Daigo, a cellist, is laid off from his orchestra and moves with his wife back to his small hometown where the living is cheaper. Thinking he’s applying for a job at a travel agency he finds he’s being interviewed for work with departures of a more permanent nature – as an undertaker’s assistant.
As the film gradually tries to push toward transcendence, it mostly exposes Takita’s and Koyama’s cloying sentimentality, with the cello-heavy Joe Hisaishi score the worst offender. For all its manipulation, however, Departures is ultimately more blandly comfortable than deeply unsettling.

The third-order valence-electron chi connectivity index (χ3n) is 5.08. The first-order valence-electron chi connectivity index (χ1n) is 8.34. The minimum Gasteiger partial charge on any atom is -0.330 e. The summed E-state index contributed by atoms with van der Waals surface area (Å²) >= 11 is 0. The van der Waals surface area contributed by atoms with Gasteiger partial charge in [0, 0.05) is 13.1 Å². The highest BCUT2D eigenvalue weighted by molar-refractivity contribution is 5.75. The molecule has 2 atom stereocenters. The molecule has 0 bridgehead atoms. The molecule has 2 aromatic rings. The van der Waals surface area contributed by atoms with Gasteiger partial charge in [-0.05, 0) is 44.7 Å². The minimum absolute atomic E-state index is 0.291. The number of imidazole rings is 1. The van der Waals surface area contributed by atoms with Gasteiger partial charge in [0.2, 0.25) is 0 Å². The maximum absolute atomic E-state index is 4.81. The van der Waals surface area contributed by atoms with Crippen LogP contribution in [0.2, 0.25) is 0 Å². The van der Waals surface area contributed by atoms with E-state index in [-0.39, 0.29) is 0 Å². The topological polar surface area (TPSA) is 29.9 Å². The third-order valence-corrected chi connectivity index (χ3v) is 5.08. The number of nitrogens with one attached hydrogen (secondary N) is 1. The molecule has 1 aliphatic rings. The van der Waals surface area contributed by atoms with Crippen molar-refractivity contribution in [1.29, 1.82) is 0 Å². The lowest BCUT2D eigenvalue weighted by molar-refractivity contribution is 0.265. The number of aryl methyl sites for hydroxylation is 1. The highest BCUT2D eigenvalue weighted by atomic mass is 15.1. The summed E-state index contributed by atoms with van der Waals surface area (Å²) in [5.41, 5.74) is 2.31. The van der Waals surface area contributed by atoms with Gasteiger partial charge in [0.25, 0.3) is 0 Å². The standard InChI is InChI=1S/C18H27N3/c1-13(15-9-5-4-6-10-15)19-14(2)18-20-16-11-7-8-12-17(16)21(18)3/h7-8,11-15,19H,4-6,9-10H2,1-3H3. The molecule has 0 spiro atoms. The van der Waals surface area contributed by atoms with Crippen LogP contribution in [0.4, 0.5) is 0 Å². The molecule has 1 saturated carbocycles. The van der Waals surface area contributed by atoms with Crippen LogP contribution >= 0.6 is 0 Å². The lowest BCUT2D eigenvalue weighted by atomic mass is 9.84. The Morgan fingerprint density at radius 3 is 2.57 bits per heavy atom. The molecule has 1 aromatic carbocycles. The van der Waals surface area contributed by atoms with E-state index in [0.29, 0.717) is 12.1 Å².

Kenji Fujishima (Slant)
It operates, from start to finish, in a zone of emotional safety, touching on strong feelings like grief and loss without really engaging them, and wrapping itself in a protective membrane of tastefulness. […] And the movie is so innocuous that you can’t really hate it. There are touching moments, and some well-observed local details and a few interestingly eccentric minor characters. But every turn is signposted so far in advance that you may find yourself wishing for a fast-forward button to confirm your hunches about what’s going to happen. Life is too short to spend two hours waiting for confirmation of what you already knew and didn’t really believe in the first place.
— A. O. Scott (The New York Times)